Artifacts are deliverables, single files that are produced by a build process by an automated “continuous integration” (CI) platform like Jenkins, from the original git-based authoritative sources.

The artifacts, and NOT the sources themselves, are the “things” that need to be tested and evaluated on a continuous basis. FIBO end users will only be exposed to the artifacts so that’s what we need to test, not the sources.

Building the artifacts and storing them on, thereby making them visible publically, is also called “publishing”.

So the artifact builder is also called “the publisher” where for each “flavor” of FIBO we might have different programs that take care of the specifics of generating the flavor-specific artifacts.

Since every approved change, coming in via a “code-reviewed” and accepted pull-request into the main FIBO repository, needs to be tested by automated processes and needs to be evaluated by humans, we need to publish each and every change and generate all artifacts with their own version number or branch color. Actually, the publisher process itself is one of those tests, a major one even. If it gets through the publisher without any warnings or errors, your change was probably valid.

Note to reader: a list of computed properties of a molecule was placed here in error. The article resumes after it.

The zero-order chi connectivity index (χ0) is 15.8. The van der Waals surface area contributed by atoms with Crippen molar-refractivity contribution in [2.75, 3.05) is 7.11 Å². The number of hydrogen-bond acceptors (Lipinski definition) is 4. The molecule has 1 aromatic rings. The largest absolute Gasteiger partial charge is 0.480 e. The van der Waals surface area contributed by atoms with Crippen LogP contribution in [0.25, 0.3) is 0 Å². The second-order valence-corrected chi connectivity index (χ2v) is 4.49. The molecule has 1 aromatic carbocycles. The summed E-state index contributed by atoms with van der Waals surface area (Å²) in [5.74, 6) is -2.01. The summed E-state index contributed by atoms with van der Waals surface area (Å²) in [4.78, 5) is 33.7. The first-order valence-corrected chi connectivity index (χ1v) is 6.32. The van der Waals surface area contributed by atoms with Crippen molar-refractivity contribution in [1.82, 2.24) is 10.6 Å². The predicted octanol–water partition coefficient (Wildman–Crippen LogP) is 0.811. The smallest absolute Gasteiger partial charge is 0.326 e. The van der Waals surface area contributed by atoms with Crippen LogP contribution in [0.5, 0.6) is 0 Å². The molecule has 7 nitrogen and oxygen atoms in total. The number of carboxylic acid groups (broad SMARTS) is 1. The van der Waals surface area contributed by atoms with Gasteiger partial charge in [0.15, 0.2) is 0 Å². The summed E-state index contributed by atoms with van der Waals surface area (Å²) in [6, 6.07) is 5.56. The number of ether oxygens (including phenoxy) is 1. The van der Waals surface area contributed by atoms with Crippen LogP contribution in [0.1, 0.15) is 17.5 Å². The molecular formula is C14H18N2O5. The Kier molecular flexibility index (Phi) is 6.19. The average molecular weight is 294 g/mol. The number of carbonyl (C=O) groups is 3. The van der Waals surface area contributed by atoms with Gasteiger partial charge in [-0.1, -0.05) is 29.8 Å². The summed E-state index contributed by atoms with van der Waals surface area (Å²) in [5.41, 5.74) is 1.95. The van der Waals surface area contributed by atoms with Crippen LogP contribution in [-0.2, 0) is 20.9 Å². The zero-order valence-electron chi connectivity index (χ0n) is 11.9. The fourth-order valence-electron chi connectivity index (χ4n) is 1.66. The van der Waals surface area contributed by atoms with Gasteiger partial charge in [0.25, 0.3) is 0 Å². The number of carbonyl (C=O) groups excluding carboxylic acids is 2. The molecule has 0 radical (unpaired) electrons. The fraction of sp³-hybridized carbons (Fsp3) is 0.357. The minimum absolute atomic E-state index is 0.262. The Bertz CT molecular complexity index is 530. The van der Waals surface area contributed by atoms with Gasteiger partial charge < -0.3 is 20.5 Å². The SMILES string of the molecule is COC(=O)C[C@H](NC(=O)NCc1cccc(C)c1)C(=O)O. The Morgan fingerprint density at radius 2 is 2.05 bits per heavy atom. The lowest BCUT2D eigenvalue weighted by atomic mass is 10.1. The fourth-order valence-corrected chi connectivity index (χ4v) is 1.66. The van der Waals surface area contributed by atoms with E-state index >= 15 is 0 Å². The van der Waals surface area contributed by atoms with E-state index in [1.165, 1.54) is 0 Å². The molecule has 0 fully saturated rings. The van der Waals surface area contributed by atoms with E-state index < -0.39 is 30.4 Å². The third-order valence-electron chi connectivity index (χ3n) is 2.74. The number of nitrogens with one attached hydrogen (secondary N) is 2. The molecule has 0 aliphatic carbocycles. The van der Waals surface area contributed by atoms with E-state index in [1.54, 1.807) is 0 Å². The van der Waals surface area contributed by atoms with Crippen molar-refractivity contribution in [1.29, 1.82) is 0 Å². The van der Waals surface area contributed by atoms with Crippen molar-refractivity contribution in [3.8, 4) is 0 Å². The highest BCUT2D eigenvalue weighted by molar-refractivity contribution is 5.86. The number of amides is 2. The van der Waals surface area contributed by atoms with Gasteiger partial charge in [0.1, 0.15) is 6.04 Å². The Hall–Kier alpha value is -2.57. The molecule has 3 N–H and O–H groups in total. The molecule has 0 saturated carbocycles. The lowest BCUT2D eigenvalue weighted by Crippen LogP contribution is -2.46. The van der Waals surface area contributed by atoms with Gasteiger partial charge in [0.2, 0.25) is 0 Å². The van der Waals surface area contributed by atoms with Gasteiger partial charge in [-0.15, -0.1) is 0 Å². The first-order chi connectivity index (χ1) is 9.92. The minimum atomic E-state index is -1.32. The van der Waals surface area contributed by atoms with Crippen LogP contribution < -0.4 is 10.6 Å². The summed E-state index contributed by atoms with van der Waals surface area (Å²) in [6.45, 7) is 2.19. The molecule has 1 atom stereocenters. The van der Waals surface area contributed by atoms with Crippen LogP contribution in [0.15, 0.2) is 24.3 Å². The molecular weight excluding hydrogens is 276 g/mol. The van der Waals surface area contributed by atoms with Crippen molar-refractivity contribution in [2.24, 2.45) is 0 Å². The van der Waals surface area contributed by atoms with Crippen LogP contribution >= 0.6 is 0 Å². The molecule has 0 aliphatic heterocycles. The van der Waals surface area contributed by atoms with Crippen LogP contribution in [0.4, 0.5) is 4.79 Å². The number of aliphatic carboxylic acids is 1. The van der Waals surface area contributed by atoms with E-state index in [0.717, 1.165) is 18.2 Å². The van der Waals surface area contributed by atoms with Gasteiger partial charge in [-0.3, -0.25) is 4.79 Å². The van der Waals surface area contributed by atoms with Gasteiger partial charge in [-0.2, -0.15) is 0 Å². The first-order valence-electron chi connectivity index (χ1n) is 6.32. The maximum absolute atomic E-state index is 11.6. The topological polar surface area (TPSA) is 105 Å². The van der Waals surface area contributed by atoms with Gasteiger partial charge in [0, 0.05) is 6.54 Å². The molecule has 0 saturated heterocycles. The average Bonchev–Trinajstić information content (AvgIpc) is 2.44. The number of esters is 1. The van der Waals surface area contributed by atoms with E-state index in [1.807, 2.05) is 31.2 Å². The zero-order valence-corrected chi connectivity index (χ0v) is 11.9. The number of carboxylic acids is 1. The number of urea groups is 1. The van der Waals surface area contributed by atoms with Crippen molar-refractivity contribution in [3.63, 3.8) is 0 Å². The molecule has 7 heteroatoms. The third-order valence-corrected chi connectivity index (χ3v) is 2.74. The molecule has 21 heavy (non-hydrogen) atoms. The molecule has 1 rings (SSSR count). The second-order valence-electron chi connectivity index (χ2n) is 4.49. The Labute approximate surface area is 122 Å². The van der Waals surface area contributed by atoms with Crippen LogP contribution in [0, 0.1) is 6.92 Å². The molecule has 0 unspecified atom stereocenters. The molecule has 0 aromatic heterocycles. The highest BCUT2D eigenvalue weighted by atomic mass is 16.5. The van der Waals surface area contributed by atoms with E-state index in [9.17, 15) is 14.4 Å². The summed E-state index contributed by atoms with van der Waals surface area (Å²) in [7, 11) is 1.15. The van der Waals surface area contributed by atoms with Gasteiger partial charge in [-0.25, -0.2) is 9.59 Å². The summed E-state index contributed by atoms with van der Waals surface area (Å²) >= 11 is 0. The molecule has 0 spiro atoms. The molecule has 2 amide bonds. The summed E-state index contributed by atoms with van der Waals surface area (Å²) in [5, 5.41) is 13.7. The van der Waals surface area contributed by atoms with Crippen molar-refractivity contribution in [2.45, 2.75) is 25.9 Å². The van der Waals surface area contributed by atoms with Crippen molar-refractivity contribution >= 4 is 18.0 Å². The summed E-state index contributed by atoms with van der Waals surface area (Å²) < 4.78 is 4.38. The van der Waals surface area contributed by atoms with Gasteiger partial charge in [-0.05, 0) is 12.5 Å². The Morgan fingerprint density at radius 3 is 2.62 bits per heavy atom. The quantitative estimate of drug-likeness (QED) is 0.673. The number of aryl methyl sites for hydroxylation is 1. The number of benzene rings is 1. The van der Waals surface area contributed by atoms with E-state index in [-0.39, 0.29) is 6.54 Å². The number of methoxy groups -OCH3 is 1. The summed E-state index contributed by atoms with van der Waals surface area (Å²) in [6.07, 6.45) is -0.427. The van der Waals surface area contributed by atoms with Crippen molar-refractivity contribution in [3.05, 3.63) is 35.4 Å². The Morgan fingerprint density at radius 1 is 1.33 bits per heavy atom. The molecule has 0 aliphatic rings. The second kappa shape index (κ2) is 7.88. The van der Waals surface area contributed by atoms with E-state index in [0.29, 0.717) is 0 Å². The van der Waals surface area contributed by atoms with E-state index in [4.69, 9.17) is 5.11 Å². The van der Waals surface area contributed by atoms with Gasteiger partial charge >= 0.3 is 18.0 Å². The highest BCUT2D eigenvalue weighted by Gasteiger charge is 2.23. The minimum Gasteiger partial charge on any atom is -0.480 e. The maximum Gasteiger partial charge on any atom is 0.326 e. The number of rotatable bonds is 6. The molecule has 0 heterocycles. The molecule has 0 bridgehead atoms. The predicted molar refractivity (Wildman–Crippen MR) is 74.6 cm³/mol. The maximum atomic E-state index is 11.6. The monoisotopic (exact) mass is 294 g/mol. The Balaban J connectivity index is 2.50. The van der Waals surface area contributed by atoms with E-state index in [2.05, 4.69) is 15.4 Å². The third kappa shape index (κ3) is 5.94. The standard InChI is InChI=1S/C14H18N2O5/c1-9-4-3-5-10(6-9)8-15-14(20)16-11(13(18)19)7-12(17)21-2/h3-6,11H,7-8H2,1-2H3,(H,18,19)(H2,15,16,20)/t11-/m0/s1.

Types of Artifacts

Serialization Formats

For the ontology and vocabulary flavors of FIBO, the primary publishing format is RDF. Even the OWL files are usually stored as RDF (although not all OWL formats are actually RDF).

The main RDF serialization formats are:

The main OWL serialization formats are:

We’re “probably” not going to support ALL of these formats but only the most popular ones. It shouldn’t really matter though to add a few more, whenever there’s a customer with a preference for a given format.